139 new COVID-19 cases, 3 deaths reported in Manitoba on Thursday

There are 139 new COVID-19 cases in Manitoba on Thursday and three more people have died from the illness, the province says in a news release.

The province also announced the first death linked to the B117 coronavirus variant. A man in his late 70s from the Winnipeg health region died in late March, the release says.

The results of sequencing that determined the case was a variant came back after the man died, Chief Provincial Public Health Officer Dr. Brent Roussin said on a call with reporters.

Sixty of the new COVID-19 cases announced on Thursday are in the Winnipeg health region, the release says. There are 55 in the Northern Health Region, 18 in the Prairie Mountain Health region and six in the Southern Health region. No new cases were announced in the Interlake-Eastern health region, the release says.

The COVID-19 deaths announced Thursday are a man and a woman in their 70s, with the latter linked to the outbreak at Holy Family Home, and a woman in her 80s. All three deaths were in the Winnipeg health region, the release says.

The latest deaths bring Manitoba’s total coronavirus-linked fatalities to 946.

There are also 40 newly identified cases of more infectious coronavirus variants, the release says.

Thirty-seven of those cases are the B117 variant first identified in the U.K., with 32 of them in the Winnipeg health region, two each in the Interlake-Eastern and Prairie Mountain health regions and one in the Southern Health region.

The other three variant cases are in the Winnipeg health region and have not yet been categorized, the release says.

The new variant cases bring Manitoba’s total to 339: 298 cases of the B117 variant, 20 cases of the B1351 strain first identified in South Africa and 21 not yet categorized.

Manitoba also announced some small changes to public health orders, which will be extended to April 30, on Thursday. Those adjustments will come into effect on Friday and allow liquor cart sales on golf courses and boost the maximum attendance at self-help meetings to 25 people, the release says.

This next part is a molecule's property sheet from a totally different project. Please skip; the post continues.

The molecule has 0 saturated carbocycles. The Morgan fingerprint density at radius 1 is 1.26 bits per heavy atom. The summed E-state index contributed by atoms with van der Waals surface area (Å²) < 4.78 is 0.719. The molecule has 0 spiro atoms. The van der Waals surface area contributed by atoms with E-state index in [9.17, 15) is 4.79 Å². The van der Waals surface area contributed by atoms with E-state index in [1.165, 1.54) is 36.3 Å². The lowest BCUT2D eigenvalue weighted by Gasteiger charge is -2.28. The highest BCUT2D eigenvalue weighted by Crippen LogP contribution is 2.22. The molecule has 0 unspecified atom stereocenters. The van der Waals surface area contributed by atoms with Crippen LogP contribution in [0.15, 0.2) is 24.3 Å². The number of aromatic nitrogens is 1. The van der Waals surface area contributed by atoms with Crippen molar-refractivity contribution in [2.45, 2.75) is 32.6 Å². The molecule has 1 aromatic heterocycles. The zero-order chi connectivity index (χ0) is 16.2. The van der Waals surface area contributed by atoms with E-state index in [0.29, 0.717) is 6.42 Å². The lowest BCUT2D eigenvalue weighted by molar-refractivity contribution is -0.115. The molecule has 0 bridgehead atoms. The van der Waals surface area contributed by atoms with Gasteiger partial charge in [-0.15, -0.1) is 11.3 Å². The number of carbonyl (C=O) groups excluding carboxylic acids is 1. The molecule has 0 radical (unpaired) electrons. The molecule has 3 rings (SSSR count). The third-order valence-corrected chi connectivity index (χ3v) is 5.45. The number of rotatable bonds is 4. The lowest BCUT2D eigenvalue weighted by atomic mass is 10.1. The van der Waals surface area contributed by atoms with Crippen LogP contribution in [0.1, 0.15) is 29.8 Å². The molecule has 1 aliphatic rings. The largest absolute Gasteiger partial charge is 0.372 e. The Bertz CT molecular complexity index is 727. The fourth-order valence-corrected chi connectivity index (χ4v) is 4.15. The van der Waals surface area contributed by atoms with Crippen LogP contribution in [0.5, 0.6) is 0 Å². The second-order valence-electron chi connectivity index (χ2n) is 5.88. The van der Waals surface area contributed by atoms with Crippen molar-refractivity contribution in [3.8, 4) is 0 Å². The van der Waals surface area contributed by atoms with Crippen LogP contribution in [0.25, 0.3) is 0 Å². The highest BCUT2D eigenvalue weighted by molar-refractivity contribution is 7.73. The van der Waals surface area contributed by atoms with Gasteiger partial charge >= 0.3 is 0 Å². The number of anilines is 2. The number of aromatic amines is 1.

Guidelines for visitors in personal care homes have also recently been updated to allow up to two people to visit a resident at the same time (as long as the visit is outside) or one person if the visit is in a visitation shelter or designated indoor visitation room, the release says.

A COVID-19 outbreak has been declared at the Boissevain Health Centre and Evergreen Place Personal Care Home, the release says.

There are now 141 COVID-19 patients in hospital in Manitoba, the release says, up one since Wednesday. Thirty-three of those people are in intensive care, also up one.

Manitoba’s five-day test positivity rate remains 4.8 per cent, the release says, while Winnipeg’s rate rose to 4.6 per cent from 4.4 on Wednesday.

There have now been 34,793 COVID-19 cases identified in Manitoba, including 32,781 people deemed recovered. Another 1,066 cases are still considered active, the release says.

There were 2,027 COVID-19 tests done in Manitoba on Wednesday, bringing the total number of swabs completed in the province to 596,872 since early February 2020.

More to come

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Manitoba has reported its first death linked to one of the more contagious coronavirus variants of concern.

The person who died had the B117 strain first detected in the U.K.

Chief Provincial Public Health Officer Dr. Brent Roussin will provide more details on a call with reporters at 12:30 p.m.

As of Thursday morning, Manitoba had reported 299 cases of coronavirus variants of concern; 56 of them are still active, according to the province’s online variant dashboard.

The B117 strain makes up the vast majority of Manitoba’s variant cases, with 261.

There have also been 20 cases of the B1351 variant first identified in South Africa and there are 18 cases still uncategorized, the dashboard says.

Most of Manitoba’s variant cases identified so far have been in the Winnipeg health region. The Northern Health Region remains the only region not to have reported any variant cases.

Close contact with a known case appears to be the driving factor behind most of Manitoba’s known variant cases, the dashboard says.

A little more than one-quarter of the province’s reported cases are still classified as unknown acquisition — meaning contact tracers haven’t been able to figure out where the person got it.

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